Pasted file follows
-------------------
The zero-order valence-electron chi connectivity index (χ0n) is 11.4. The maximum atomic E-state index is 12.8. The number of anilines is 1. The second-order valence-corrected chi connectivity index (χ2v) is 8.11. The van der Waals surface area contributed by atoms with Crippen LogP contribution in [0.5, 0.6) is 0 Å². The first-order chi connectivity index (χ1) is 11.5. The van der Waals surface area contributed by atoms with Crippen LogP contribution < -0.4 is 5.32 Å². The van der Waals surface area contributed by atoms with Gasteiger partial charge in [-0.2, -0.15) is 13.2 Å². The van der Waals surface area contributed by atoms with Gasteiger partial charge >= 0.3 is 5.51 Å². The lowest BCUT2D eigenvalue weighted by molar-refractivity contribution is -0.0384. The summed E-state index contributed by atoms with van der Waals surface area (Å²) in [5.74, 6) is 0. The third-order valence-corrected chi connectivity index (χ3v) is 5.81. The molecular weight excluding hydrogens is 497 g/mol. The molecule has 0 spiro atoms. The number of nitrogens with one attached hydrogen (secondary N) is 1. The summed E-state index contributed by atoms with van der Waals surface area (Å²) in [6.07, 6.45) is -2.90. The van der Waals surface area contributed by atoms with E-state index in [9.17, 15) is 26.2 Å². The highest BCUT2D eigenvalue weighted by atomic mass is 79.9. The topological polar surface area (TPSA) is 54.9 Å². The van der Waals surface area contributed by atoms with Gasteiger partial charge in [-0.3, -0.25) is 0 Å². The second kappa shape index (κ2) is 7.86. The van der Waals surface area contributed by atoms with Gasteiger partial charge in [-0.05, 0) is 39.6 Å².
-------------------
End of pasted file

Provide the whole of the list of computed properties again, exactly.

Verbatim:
The zero-order valence-electron chi connectivity index (χ0n) is 11.4. The maximum atomic E-state index is 12.8. The number of anilines is 1. The second-order valence-corrected chi connectivity index (χ2v) is 8.11. The van der Waals surface area contributed by atoms with Crippen LogP contribution in [0.5, 0.6) is 0 Å². The first-order chi connectivity index (χ1) is 11.5. The van der Waals surface area contributed by atoms with Crippen LogP contribution < -0.4 is 5.32 Å². The van der Waals surface area contributed by atoms with Gasteiger partial charge in [-0.2, -0.15) is 13.2 Å². The van der Waals surface area contributed by atoms with Gasteiger partial charge >= 0.3 is 5.51 Å². The lowest BCUT2D eigenvalue weighted by molar-refractivity contribution is -0.0384. The summed E-state index contributed by atoms with van der Waals surface area (Å²) in [5.74, 6) is 0. The third-order valence-corrected chi connectivity index (χ3v) is 5.81. The molecular weight excluding hydrogens is 497 g/mol. The molecule has 0 spiro atoms. The number of nitrogens with one attached hydrogen (secondary N) is 1. The summed E-state index contributed by atoms with van der Waals surface area (Å²) in [6.07, 6.45) is -2.90. The van der Waals surface area contributed by atoms with E-state index in [9.17, 15) is 26.2 Å². The highest BCUT2D eigenvalue weighted by atomic mass is 79.9. The topological polar surface area (TPSA) is 54.9 Å². The van der Waals surface area contributed by atoms with Gasteiger partial charge in [-0.3, -0.25) is 0 Å². The second kappa shape index (κ2) is 7.86. The van der Waals surface area contributed by atoms with Gasteiger partial charge in [-0.05, 0) is 39.6 Å².